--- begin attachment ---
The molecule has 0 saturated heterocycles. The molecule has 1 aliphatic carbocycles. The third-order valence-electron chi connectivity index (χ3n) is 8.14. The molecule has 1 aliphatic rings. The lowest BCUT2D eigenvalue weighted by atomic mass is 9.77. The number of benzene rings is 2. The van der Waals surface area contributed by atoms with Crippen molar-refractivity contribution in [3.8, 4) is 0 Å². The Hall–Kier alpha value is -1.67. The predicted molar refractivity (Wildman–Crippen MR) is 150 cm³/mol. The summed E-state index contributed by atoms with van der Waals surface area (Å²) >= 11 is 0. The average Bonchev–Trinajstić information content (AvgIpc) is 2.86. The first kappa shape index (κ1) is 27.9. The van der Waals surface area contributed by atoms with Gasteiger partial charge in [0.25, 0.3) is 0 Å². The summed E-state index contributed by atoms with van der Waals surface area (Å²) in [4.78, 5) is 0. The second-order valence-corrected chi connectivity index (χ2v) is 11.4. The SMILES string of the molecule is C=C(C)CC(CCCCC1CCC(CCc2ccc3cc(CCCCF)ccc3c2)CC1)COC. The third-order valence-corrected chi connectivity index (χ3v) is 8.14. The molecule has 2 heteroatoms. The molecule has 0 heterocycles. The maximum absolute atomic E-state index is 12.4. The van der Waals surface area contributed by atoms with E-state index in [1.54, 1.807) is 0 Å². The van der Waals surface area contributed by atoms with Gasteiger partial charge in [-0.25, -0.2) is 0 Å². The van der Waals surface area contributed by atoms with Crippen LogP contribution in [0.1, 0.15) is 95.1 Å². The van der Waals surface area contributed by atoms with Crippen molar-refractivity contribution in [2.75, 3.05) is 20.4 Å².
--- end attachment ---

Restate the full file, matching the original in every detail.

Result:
The molecule has 0 saturated heterocycles. The molecule has 1 aliphatic carbocycles. The third-order valence-electron chi connectivity index (χ3n) is 8.14. The molecule has 1 aliphatic rings. The lowest BCUT2D eigenvalue weighted by atomic mass is 9.77. The number of benzene rings is 2. The van der Waals surface area contributed by atoms with Crippen molar-refractivity contribution in [3.8, 4) is 0 Å². The Hall–Kier alpha value is -1.67. The predicted molar refractivity (Wildman–Crippen MR) is 150 cm³/mol. The summed E-state index contributed by atoms with van der Waals surface area (Å²) >= 11 is 0. The average Bonchev–Trinajstić information content (AvgIpc) is 2.86. The first kappa shape index (κ1) is 27.9. The van der Waals surface area contributed by atoms with Gasteiger partial charge in [0.25, 0.3) is 0 Å². The summed E-state index contributed by atoms with van der Waals surface area (Å²) in [4.78, 5) is 0. The second-order valence-corrected chi connectivity index (χ2v) is 11.4. The SMILES string of the molecule is C=C(C)CC(CCCCC1CCC(CCc2ccc3cc(CCCCF)ccc3c2)CC1)COC. The third-order valence-corrected chi connectivity index (χ3v) is 8.14. The molecule has 2 heteroatoms. The molecule has 0 heterocycles. The maximum absolute atomic E-state index is 12.4. The van der Waals surface area contributed by atoms with E-state index in [1.54, 1.807) is 0 Å². The van der Waals surface area contributed by atoms with Gasteiger partial charge in [-0.25, -0.2) is 0 Å². The van der Waals surface area contributed by atoms with Crippen LogP contribution in [0.1, 0.15) is 95.1 Å². The van der Waals surface area contributed by atoms with Crippen molar-refractivity contribution in [2.75, 3.05) is 20.4 Å².